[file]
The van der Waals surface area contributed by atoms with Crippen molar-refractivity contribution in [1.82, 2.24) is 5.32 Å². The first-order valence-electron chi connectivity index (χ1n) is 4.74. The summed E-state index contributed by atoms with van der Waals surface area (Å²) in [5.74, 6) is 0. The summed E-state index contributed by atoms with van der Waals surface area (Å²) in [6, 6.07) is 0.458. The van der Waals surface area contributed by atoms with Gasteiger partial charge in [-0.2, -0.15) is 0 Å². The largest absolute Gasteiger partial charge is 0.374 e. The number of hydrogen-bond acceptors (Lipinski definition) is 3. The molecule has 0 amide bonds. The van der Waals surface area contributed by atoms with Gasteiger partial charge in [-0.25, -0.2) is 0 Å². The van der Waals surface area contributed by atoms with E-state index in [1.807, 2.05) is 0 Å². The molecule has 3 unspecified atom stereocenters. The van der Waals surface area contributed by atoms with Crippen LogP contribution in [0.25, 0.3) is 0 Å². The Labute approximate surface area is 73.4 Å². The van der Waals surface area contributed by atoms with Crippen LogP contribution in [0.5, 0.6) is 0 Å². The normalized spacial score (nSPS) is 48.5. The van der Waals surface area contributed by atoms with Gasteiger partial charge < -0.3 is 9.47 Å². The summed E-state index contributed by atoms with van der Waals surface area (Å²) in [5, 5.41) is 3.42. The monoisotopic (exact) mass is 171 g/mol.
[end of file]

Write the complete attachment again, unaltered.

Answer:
The van der Waals surface area contributed by atoms with Crippen molar-refractivity contribution in [1.82, 2.24) is 5.32 Å². The first-order valence-electron chi connectivity index (χ1n) is 4.74. The summed E-state index contributed by atoms with van der Waals surface area (Å²) in [5.74, 6) is 0. The summed E-state index contributed by atoms with van der Waals surface area (Å²) in [6, 6.07) is 0.458. The van der Waals surface area contributed by atoms with Gasteiger partial charge in [-0.2, -0.15) is 0 Å². The largest absolute Gasteiger partial charge is 0.374 e. The number of hydrogen-bond acceptors (Lipinski definition) is 3. The molecule has 0 amide bonds. The van der Waals surface area contributed by atoms with Gasteiger partial charge in [-0.25, -0.2) is 0 Å². The van der Waals surface area contributed by atoms with E-state index in [1.807, 2.05) is 0 Å². The molecule has 3 unspecified atom stereocenters. The van der Waals surface area contributed by atoms with Crippen LogP contribution in [0.25, 0.3) is 0 Å². The Labute approximate surface area is 73.4 Å². The van der Waals surface area contributed by atoms with Crippen LogP contribution in [0.5, 0.6) is 0 Å². The normalized spacial score (nSPS) is 48.5. The van der Waals surface area contributed by atoms with Gasteiger partial charge < -0.3 is 9.47 Å². The summed E-state index contributed by atoms with van der Waals surface area (Å²) in [5, 5.41) is 3.42. The monoisotopic (exact) mass is 171 g/mol.